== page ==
hearingHundreds of people were in close proximity to the deafening bomb blasts at the Boston Marathon, and many have been treated at local hospitals for serious ear injuries. But hearing specialists say an untold number of other people could be suffering from hearing loss or ringing in their ears, called tinnitus, though they did not seek out medical help immediately.

Tufts Medical Center, which treated a number of admitted patients for ear drum punctures and nerve damage, expects to eventually see outpatients with milder hearing problems, said Susan McDonald a senior audiologist at Tufts Medical Center.

Several patients visited Brigham and Women’s Hospital after the race for hearing problems, as well as non-urgent shrapnel wounds. A spokeswoman said all had been discharged.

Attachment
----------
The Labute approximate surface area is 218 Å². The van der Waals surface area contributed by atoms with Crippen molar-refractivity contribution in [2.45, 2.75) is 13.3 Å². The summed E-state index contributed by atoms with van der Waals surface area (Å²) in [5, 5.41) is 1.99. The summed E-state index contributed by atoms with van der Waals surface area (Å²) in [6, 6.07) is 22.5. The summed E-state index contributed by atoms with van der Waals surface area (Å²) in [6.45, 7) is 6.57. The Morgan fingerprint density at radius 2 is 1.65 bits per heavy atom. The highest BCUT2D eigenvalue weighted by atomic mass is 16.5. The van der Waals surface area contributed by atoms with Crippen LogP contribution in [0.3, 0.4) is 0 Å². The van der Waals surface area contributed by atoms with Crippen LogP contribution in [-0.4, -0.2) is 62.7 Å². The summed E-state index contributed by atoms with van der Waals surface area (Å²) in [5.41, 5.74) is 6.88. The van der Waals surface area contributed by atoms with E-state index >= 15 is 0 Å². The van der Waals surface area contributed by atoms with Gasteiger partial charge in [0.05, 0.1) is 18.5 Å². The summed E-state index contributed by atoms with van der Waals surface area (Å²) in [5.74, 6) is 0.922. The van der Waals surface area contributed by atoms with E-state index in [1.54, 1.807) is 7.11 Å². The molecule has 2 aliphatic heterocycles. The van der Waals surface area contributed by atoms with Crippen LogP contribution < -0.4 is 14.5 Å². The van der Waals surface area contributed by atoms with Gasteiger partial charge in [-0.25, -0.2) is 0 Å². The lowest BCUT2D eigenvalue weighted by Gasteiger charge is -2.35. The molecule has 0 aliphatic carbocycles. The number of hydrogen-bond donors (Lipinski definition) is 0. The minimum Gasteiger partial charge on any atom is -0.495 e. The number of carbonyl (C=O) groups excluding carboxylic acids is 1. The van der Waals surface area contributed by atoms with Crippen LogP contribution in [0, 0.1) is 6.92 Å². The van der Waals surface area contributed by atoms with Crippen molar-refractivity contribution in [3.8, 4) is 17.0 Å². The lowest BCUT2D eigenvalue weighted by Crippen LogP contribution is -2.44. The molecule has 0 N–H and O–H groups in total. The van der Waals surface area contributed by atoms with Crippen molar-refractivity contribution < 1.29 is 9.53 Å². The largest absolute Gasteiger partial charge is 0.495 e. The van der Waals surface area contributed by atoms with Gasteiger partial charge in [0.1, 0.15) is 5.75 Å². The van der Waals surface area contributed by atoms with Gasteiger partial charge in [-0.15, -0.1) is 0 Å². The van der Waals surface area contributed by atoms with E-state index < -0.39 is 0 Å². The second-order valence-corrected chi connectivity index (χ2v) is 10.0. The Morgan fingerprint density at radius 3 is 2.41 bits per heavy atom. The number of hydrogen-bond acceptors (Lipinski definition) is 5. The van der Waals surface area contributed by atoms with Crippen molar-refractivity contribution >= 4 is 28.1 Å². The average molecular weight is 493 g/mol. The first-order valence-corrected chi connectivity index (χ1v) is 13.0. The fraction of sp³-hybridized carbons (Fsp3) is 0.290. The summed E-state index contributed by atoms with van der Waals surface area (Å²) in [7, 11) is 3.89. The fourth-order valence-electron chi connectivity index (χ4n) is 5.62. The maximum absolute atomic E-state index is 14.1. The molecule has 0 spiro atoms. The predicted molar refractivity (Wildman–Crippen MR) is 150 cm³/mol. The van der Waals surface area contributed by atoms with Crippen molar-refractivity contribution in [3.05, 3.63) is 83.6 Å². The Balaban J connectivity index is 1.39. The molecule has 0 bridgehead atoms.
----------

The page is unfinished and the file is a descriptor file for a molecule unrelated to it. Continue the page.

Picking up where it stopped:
High-energy sound waves from an explosion can damage the ear by destroying nerve cells or ripping through the delicate eardrum tissue that separates the outer ear from the middle ear.

“Many of the patients with hearing loss that we’re treating were right by the bomb site, but it’s possible that less severe effects have occurred in those who were 100 feet or more away from the blast,” said Dr. Alicia Quesnel, an otologist at Mass. Eye and Ear, which has seen at least a dozen patients.

Source: The American Tinnitus Association www.ata.org